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Article: The Denafrips Design Philosophy Part 1


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5 hours ago, StreamFidelity said:

 

Do you mean Denafrips? Then take a look at Amir's measurement results: https://www.audio “science” review/forum/index.php?threads/denafrips-ares-ii-usb-r2r-dac-review.11166/

 

His conclusion: 

 

I have great respect for engineers who think outside the box and are humble. And that's what this article is about, as I understand it: Not everything we hear in reality can be measured. 😉


I enjoyed reading the “interview” but found it at times to be somewhat apologetic, as if preparing the reader for potential technical issues by using the “what matters is that it sounds good” excuse.

"Science draws the wave, poetry fills it with water" Teixeira de Pascoaes

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1 hour ago, Rcanoe said:

I have dodged the bullet many times by auditioning systems with good reviews and manufacturing pedigree


Interestingly good reviews and manufacturing pedigree are subjective, nothing to do with measurements.

"Science draws the wave, poetry fills it with water" Teixeira de Pascoaes

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1 hour ago, The Computer Audiophile said:

Excuse?


In the sense that sometimes a designer or engineer will opt for a particular topology or technology that may not produce excellent technical performance/measurements but or because it may sound good to him. The “to him” is crucial here because there is no universal good/pleasing sound and thus it makes his choice a personal subjective one. What sounds good to him may not sound good to me or you.

 

Think Vandersteen’s phase coherence banner technology which is achieved at the expense of as good as possible performance in other parameters, some recognised by the majority of experts as being at least as if not more important/audible.

 

I am still giving Denafrips the benefit of the doubt until I read the remaining parts. Thanks for pulling this through.

"Science draws the wave, poetry fills it with water" Teixeira de Pascoaes

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1 hour ago, Summit said:

 

Your expectation bias here is easy to spot 😉.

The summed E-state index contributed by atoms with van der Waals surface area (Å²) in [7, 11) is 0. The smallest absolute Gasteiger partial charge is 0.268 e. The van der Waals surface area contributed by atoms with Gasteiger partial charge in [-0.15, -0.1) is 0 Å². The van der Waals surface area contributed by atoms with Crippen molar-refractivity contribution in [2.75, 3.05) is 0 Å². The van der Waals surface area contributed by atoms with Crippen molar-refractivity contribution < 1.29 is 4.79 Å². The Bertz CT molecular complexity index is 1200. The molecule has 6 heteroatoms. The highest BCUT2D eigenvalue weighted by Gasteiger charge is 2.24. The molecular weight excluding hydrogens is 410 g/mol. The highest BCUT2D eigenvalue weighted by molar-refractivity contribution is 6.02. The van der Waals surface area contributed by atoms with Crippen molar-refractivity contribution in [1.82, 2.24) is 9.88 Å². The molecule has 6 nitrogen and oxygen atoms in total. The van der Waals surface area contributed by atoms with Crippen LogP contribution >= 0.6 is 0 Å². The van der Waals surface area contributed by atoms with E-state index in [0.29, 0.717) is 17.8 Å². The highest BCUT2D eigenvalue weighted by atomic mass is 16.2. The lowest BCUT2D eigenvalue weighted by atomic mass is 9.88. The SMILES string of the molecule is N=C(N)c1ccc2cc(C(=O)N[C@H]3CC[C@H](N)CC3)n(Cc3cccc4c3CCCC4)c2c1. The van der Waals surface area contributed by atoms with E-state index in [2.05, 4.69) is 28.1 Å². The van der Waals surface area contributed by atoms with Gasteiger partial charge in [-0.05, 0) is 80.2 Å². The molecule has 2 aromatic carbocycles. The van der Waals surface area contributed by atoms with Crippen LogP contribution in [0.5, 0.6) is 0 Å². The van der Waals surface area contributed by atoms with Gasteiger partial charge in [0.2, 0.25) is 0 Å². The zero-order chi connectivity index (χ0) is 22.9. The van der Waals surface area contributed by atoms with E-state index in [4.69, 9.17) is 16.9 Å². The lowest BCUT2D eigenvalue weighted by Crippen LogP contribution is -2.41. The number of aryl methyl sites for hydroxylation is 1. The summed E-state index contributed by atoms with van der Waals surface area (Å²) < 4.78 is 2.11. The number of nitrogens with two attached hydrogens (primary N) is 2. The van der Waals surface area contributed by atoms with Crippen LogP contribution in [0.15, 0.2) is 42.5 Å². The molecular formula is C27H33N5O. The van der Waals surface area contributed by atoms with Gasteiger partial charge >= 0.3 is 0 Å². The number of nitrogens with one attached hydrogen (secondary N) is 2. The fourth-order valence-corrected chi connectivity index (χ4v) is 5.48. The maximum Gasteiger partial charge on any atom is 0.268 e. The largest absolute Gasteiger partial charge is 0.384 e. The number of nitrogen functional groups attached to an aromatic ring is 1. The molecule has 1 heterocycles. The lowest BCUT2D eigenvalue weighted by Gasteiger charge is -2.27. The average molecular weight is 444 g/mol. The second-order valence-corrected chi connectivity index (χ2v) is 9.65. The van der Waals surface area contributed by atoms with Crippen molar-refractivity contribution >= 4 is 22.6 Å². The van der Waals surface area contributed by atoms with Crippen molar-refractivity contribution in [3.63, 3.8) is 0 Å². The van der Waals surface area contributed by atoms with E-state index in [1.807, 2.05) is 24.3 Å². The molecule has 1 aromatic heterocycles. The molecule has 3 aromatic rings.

Do you actually no what the term means? Apparently not, as no expectation bias of mine has been expressed. But your bias has.

Main listening (small home office):

Main setup: Surge protector +_iFi  AC iPurifiers >Isol-8 Mini sub Axis Power Conditioning+Isolation>QuietPC Low Noise Server>Roon (Audiolense DRC)>Stack Audio Link II>Kii Control>Kii Three >GIK Room Treatments.

Secondary Listening: Server with Audiolense RC>RPi4 or analog>Matrix Element i Streamer/DAC (XLR)+Schiit Freya>Kii Three .

Bedroom: SBTouch to Cambridge Soundworks Desktop Setup.
Living Room/Kitchen: RPi 3B+ running RoPieee to a pair of Morel Hogtalare. 

All absolute statements about audio are false :)

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9 hours ago, toddrhodes said:

Music is an experience that engages multiple senses, states of mind, and evokes responses from all over our bodies, in the ideal scenario. And it may sound trite but these could include foot tapping, air guitar, tears, goosebumps, meditative states - how could one ever try to predict those responses with a set of numbers?

Well stated, and this is far from trite!  This IS what it all comes down to and IS what one should strive for in the end.  Being this is so purely an individual "thing", everyone at some point has different acuity "levels" (think beginner listener vs mastering engineer) throughout their audio journey.  Those levels give us experience which then formulates our preferences which ultimately changes how each we get to that end result

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On 8/27/2021 at 1:09 AM, firedog said:

Bruno Putzey has talked about how he can do a suite of measurements on amps - including some unconventional ones that test the amp in various extreme or unusual scenarios - and can tell which ones will sound good. And those are amps of all types - Class D, Class A/B, even tube. He says if you actually know how to measure the true performance, the measurements are a good predictor.

 

He's also talked about how you can voice an amp to get the sound you want - for instance, he said he could make his Class D amps have a "Macintosh" sound if he wanted to.

 

 

 

This reminded me of Bob Carver's transfer function:  https://www.hifianswers.com/2020/04/amp-modelling-bob-carver-transfer-html/

 

Bruno is a math first guy, but also gets feedback from listeners to understand what they are hearing.  If I remember correctly, he has stated that there are listener responses that he considers legitimate that cannot be understood from measurements alone.  

Mola Mola Tambaqui > Mola Mola Kaluga > B&W 803 D3       Cables:  Kubala-Sosna

 

"As neither the enjoyment nor the capacity of producing musical notes are faculties of the least use to man...they must be ranked among the most mysterious with which he is endowed."  Charles Darwin - The Descent of Man

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On 8/27/2021 at 5:06 AM, sdolezalek said:

I hope that in Parts 2, 3 and 4 we will hear more about how Alvin Chee thinks about those tradeoffs in a way that allows us to decide whether that results in something that should sound better to all ears rather than just to Alvin Chee's ears.  ;-)